The day came and we sat down with (The builder) and one of his employees in our home to discuss the home inspection, its findings and the radon issue. (The builder) immediately became defensive and told us that the radon problem was ours and not his, as was originally stipulated in the disclosure portion of contract which we had signed upon purchase of the home. And, that he was not aware of any radon issues in any of the homes in (The Neighborhood). I told him this was not true, disclosed information we had received to the contrary and that his solution was unacceptable. And, that if he did not assist with remediation, we would seek civil action/sell the house and move out of the neighborhood (later he redacted this statement and said just because one house has it, doesn’t mean another does).
After this disclosure, (The builder) then tried to minimize the radon issue as stipulated by the home inspector. (The builder) then changed his approach about negotiating and settling the matter “fairly”. This ended the appointment and (The builder) left with his employee.
Later, my husband and I agreed that a 50/50 cooperative effort on both parties was fair, so we stipulated this in an email to (The builder). (The builder) returned an email that stipulated he would accept no responsibility for the radon issue but agreed to put 250 dollars towards the remediation, “because we were good people and had contributed to the neighborhood”. The total cost of inspection and remediation is 1175 dollars.
My husband and I both agree that had the radon issue been disclosed upfront, we still would have purchased the home but after remediation was conducted. We are letting potential buyers know about the radon issue and test for it BEFORE they buy.
We also felt (The builder) was dishonest about the sale and disclosure of our home and felt he tried to get one over on us.
Regardless, of whether radon is in every house or not, if the level is unacceptable and requires remediation, it should be before it is lived in. And, whatever happened to representing the best interests of the buyer/seller?
1 – Buyer representation is smart. The money you “save” by not having representation likely won’t be saved by you, the buyer. From 2008 – Why take a buyer’s agent to new construction?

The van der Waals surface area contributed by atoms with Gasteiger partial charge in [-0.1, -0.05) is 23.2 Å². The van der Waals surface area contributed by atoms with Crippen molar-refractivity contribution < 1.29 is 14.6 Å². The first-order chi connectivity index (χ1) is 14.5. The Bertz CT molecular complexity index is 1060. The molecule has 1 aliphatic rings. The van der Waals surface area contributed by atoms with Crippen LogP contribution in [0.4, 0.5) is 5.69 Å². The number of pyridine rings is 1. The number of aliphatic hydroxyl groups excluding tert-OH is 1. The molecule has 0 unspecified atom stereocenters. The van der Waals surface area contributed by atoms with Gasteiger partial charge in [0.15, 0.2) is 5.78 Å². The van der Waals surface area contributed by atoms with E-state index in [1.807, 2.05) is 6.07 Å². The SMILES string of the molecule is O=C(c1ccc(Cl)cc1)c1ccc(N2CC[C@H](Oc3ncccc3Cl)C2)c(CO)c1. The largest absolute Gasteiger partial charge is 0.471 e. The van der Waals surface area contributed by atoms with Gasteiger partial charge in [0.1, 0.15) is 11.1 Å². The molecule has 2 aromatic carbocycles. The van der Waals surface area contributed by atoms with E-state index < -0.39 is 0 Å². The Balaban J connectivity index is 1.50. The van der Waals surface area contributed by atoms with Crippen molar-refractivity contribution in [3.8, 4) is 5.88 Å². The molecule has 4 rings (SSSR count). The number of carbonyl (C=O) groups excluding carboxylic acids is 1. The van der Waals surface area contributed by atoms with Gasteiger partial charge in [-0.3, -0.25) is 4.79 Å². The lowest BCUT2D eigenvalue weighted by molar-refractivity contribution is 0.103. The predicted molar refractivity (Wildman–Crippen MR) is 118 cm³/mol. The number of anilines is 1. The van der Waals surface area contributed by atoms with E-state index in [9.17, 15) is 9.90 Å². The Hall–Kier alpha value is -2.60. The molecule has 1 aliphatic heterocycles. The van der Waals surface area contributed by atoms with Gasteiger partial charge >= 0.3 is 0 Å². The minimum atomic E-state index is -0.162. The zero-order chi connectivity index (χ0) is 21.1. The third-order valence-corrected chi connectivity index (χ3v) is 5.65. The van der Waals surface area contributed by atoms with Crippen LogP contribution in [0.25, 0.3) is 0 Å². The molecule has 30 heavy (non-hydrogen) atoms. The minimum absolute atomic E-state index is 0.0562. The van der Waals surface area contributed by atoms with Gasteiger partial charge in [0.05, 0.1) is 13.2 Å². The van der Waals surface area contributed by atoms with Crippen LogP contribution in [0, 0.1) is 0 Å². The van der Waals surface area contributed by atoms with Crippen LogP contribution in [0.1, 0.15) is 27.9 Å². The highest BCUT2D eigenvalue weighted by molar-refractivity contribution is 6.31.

2 – Many builders’ representatives represent nobody, as they are salespeople and are neither Realtors nor real estate agents. They are employees of the builder. Whose interest do you think they looking out for?
3 – ALWAYS get a home inspection. Builders aren’t perfect, and neither are their subs. Even if the builder is meticulous and has the best reputation he or she is not supervising the sub contractors every minute of every day. I could give a dozen examples of things home inspectors have found on new construction, but suffice it to say that a home inspection, plus a radon inspection could be the best $500 you ever spend.
4 – There is radon in Charlottesville. In Albemarle. In Nelson. Whether it exceeds the actionable levels as directed by the EPA is another story. Do the test. It’s usually $125-$150 for the test, and remediation is frequently $800-$1500. Keep in mind also that the United States’ action level of 4 PiCl is much lower than that of other countries’.
5 – The builder matters, both from a quality of the build to reputation to fixing problems. I know the good ones and the bad ones, and this is information I share with my clients (but not customers).
The worst part about this story? The buyers trusted the sales agent and the builder to do the right thing.
The best part? They love where they live.
Note: these opinions are my own, nobody else’s (but I’m pretty sure they’re shared by a lot of my readers and Charlottesville Realtors) and these opinions do not reflect the opinions of anyone with whom I am associated.